Some people are done with their Thanksgiving cooking when the bird makes it to the table. Not here.
We cook two turkeys on the grill each Thanksgiving. The smaller birds are a little leaner (and, I think, more tasty), and we can flavor them differently. As I write this, we have one turkey sitting in a Moroccan-spice brine, and I’m about to go downstairs to shove minced garlic and rosemary under the skin of another bird.
When the birds come off the grill–always a little earlier than we expect–they get set aside to rest before being carved. Carving is most decidedly not done at the table. There just isn’t room on a platter to remove both breasts; joint the wings, thighs, and drums; and pull off the remaining small bits of dark meat.
Besides, carving turkey breast at the table generally means cutting along the grain instead of against it, which produces longer fibers. Our turkeys aren’t dry, but even for them, shorter muscle fibers make for more pleasant chewing. Our way, the breast is cut off whole, then cut into slices the short way. It hold the gravy better that way too.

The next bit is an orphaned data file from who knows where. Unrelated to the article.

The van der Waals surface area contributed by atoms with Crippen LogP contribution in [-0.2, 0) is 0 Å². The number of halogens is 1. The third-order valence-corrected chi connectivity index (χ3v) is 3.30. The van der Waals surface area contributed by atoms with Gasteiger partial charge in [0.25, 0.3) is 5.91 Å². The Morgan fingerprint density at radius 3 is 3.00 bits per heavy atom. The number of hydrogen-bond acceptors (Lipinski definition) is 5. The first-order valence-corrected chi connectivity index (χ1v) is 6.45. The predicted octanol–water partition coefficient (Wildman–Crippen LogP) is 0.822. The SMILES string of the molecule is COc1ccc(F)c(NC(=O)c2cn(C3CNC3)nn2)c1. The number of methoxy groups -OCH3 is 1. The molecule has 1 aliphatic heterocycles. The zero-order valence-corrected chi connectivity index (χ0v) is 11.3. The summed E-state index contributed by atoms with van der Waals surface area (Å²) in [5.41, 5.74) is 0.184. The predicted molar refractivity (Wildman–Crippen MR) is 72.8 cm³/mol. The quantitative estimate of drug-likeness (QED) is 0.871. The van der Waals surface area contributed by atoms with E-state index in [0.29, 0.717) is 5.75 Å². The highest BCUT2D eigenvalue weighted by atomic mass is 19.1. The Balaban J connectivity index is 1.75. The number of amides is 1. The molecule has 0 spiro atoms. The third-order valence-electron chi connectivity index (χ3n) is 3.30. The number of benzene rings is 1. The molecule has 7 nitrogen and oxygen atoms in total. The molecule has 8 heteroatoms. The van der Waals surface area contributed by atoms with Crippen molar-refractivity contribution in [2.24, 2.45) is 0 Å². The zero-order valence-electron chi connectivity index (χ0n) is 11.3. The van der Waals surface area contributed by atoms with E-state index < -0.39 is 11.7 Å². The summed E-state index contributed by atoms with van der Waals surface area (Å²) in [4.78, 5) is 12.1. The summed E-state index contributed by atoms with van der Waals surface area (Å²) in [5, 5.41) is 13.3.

A little skin is set aside for those who like it. Grilling, by the way, makes for very tasty, crisp skin. Then the rest of the skin, the necks, and the main part of the carcasses (plus any chicken, duck, and turkey bones that have accumulated in the freezer) are thrown in a stock pot with water to just cover them on low heat.
By the end of dinner (dessert comes a couple of hours later), the water in the stock pot should be near to simmering. While waiting for it to get there, we add a couple of onions, quartered, and some big chunks of carrot and celery. Bay leaves and peppercorns go in now too, as well as the additional bones from the meal and any wings and skin that people didn’t want to eat.
The stock never gets above a low simmer. We check the heat when it’s time to serve pie and when everyone packs up their stuff to leave. About an hour before bedtime, the heat is turned off. Last thing to happen before bed, along with another load of dishes, is that the stock is poured through a large colander into another, smaller pot, leaving behind all the bones and now very squishy vegetables.
Voila. We have stock, with next to no work aside from already cooking the turkeys. It may need to be boiled down a little before being turned into turkey wild rice soup, but that doesn’t take much more time and attention than making the stock itself did.